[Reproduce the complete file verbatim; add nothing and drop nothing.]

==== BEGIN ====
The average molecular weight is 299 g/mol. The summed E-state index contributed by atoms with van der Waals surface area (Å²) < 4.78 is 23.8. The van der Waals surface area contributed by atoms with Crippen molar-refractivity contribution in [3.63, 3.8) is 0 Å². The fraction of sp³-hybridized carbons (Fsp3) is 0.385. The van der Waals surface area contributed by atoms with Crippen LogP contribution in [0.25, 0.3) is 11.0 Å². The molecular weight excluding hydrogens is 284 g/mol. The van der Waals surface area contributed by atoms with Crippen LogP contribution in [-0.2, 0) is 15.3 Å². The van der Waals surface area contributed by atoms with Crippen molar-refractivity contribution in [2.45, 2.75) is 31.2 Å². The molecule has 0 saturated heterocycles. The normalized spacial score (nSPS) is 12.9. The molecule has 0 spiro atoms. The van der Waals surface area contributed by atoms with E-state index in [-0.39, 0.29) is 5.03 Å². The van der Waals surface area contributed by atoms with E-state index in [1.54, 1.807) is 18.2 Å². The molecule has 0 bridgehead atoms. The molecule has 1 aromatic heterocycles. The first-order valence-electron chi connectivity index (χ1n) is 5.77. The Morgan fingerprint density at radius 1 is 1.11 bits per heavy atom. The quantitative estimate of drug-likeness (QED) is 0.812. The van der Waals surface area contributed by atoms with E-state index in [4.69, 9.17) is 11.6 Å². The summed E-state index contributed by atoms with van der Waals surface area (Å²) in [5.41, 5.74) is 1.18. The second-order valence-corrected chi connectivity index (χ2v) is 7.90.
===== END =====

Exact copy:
The average molecular weight is 299 g/mol. The summed E-state index contributed by atoms with van der Waals surface area (Å²) < 4.78 is 23.8. The van der Waals surface area contributed by atoms with Crippen molar-refractivity contribution in [3.63, 3.8) is 0 Å². The fraction of sp³-hybridized carbons (Fsp3) is 0.385. The van der Waals surface area contributed by atoms with Crippen LogP contribution in [0.25, 0.3) is 11.0 Å². The molecular weight excluding hydrogens is 284 g/mol. The van der Waals surface area contributed by atoms with Crippen LogP contribution in [-0.2, 0) is 15.3 Å². The van der Waals surface area contributed by atoms with Crippen molar-refractivity contribution in [2.45, 2.75) is 31.2 Å². The molecule has 0 saturated heterocycles. The normalized spacial score (nSPS) is 12.9. The molecule has 0 spiro atoms. The van der Waals surface area contributed by atoms with E-state index in [-0.39, 0.29) is 5.03 Å². The van der Waals surface area contributed by atoms with E-state index in [1.54, 1.807) is 18.2 Å². The molecule has 0 bridgehead atoms. The molecule has 1 aromatic heterocycles. The first-order valence-electron chi connectivity index (χ1n) is 5.77. The Morgan fingerprint density at radius 1 is 1.11 bits per heavy atom. The quantitative estimate of drug-likeness (QED) is 0.812. The van der Waals surface area contributed by atoms with E-state index in [4.69, 9.17) is 11.6 Å². The summed E-state index contributed by atoms with van der Waals surface area (Å²) in [5.41, 5.74) is 1.18. The second-order valence-corrected chi connectivity index (χ2v) is 7.90.